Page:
Canada and Cyprus enjoy close bilateral relations through our shared membership in the UN and many of its agencies, the OSCE, La Francophonie, and the Commonwealth. Canada supports a negotiated solution to the Cyprus question that is acceptable to both sides, and was a major contributor to the United Nations Peacekeeping Force in Cyprus (UNFICYP) when it was formed in early 1964. Before the withdrawal of the bulk of the Canadian contingent in 1993, over 25,000 Canadian soldiers served in UNFICYP, 28 of whom lost their lives while deployed.
Bilateral commercial relations with Cyprus remain relatively modest but are expanding. In 2011, Canadian merchandise exports to Cyprus totalled $12.4 million and were comprised mainly of machinery, electronic equipment, wood, paper, and vegetables. Canadian merchandise imports from Cyprus amounted to almost $3 million in 2011 and included mainly baked goods, fruits and nuts, as well as copper. According to Statistics Canada, Canadian direct investment in Cyprus was valued at a strong $3.4 billion in 2011. It is difficult to estimate Cypriot direct investment in Canada.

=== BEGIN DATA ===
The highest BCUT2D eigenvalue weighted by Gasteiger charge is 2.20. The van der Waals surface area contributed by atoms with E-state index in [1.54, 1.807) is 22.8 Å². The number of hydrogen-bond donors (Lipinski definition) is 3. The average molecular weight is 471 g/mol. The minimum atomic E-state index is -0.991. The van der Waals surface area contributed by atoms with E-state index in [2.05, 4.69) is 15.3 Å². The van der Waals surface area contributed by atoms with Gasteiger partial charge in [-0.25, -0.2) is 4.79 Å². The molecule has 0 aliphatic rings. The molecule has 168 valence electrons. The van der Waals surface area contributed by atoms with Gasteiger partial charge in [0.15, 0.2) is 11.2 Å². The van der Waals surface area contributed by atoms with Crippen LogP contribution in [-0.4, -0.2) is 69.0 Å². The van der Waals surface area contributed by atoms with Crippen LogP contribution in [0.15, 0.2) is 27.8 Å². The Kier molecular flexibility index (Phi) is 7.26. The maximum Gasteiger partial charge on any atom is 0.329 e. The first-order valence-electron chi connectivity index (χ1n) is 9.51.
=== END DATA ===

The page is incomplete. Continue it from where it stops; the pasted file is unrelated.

Opportunities exist not only in the development of natural gas and subsequent pipelines, but also in the possible development of a natural gas infrastructure in Cyprus. The Cypriot government often promotes tenders to improve infrastructure in the sectors of electricity (power stations and power lines), roads, and management and consultancy services. There is good potential for Canadian firms to partner in these local projects. The new Cyprus-Canada Business Association, launched on January 21, 2011, is examining ways to exploit this potential and strengthen the bilateral commercial relationship.
The Canada-Cyprus Tax Convention for the Avoidance of Double Taxation was signed on May 2, 1984. Cyprus has expressed strong support for a successful conclusion to the Canada-European Union Comprehensive Economic and Trade Agreement (CETA) negotiations.